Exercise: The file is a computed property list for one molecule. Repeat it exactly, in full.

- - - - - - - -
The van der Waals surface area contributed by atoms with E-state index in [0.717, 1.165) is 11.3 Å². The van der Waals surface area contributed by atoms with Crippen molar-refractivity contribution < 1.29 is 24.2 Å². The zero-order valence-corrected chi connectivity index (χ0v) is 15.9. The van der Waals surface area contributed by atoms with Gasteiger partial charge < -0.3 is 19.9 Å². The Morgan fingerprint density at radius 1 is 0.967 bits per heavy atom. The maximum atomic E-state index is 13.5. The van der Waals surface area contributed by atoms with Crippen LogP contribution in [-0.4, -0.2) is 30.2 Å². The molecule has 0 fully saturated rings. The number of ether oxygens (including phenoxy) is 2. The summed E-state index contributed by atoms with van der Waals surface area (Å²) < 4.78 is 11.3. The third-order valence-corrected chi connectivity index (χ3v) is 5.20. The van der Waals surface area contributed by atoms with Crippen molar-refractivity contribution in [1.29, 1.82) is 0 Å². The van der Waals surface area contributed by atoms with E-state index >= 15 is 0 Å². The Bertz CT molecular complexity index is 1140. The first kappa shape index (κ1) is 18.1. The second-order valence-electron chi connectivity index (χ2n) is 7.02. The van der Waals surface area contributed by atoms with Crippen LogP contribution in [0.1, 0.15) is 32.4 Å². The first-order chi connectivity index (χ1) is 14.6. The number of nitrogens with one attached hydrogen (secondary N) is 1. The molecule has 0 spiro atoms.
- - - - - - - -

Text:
The van der Waals surface area contributed by atoms with E-state index in [0.717, 1.165) is 11.3 Å². The van der Waals surface area contributed by atoms with Crippen molar-refractivity contribution < 1.29 is 24.2 Å². The zero-order valence-corrected chi connectivity index (χ0v) is 15.9. The van der Waals surface area contributed by atoms with Gasteiger partial charge < -0.3 is 19.9 Å². The Morgan fingerprint density at radius 1 is 0.967 bits per heavy atom. The maximum atomic E-state index is 13.5. The van der Waals surface area contributed by atoms with Crippen LogP contribution in [-0.4, -0.2) is 30.2 Å². The molecule has 0 fully saturated rings. The number of ether oxygens (including phenoxy) is 2. The summed E-state index contributed by atoms with van der Waals surface area (Å²) < 4.78 is 11.3. The third-order valence-corrected chi connectivity index (χ3v) is 5.20. The van der Waals surface area contributed by atoms with Crippen molar-refractivity contribution in [1.29, 1.82) is 0 Å². The van der Waals surface area contributed by atoms with E-state index >= 15 is 0 Å². The Bertz CT molecular complexity index is 1140. The first kappa shape index (κ1) is 18.1. The second-order valence-electron chi connectivity index (χ2n) is 7.02. The van der Waals surface area contributed by atoms with Crippen LogP contribution in [0.1, 0.15) is 32.4 Å². The first-order chi connectivity index (χ1) is 14.6. The number of nitrogens with one attached hydrogen (secondary N) is 1. The molecule has 0 spiro atoms.